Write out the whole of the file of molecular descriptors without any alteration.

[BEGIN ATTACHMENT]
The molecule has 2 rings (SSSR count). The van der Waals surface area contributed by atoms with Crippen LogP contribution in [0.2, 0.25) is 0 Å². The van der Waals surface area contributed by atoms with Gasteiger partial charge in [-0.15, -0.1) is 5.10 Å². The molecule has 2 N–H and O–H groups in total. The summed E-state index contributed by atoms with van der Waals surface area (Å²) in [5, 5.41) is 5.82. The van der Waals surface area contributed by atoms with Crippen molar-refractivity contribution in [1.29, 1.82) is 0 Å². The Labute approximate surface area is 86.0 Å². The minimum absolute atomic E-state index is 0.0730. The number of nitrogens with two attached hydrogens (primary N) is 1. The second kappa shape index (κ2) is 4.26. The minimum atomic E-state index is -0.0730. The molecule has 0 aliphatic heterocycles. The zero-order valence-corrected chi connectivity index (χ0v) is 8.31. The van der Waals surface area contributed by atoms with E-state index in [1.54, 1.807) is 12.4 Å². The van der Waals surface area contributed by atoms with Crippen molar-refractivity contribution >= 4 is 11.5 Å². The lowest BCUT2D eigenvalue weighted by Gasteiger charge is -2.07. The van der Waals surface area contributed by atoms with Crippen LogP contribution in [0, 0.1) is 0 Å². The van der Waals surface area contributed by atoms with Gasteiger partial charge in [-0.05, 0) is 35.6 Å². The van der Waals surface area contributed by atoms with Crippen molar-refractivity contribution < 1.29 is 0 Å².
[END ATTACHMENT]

The molecule has 2 rings (SSSR count). The van der Waals surface area contributed by atoms with Crippen LogP contribution in [0.2, 0.25) is 0 Å². The van der Waals surface area contributed by atoms with Gasteiger partial charge in [-0.15, -0.1) is 5.10 Å². The molecule has 2 N–H and O–H groups in total. The summed E-state index contributed by atoms with van der Waals surface area (Å²) in [5, 5.41) is 5.82. The van der Waals surface area contributed by atoms with Crippen molar-refractivity contribution in [1.29, 1.82) is 0 Å². The Labute approximate surface area is 86.0 Å². The minimum absolute atomic E-state index is 0.0730. The number of nitrogens with two attached hydrogens (primary N) is 1. The second kappa shape index (κ2) is 4.26. The minimum atomic E-state index is -0.0730. The molecule has 0 aliphatic heterocycles. The zero-order valence-corrected chi connectivity index (χ0v) is 8.31. The van der Waals surface area contributed by atoms with E-state index in [1.54, 1.807) is 12.4 Å². The van der Waals surface area contributed by atoms with Crippen molar-refractivity contribution >= 4 is 11.5 Å². The lowest BCUT2D eigenvalue weighted by Gasteiger charge is -2.07. The van der Waals surface area contributed by atoms with Crippen LogP contribution in [0, 0.1) is 0 Å². The van der Waals surface area contributed by atoms with Gasteiger partial charge in [-0.05, 0) is 35.6 Å². The van der Waals surface area contributed by atoms with Crippen molar-refractivity contribution < 1.29 is 0 Å².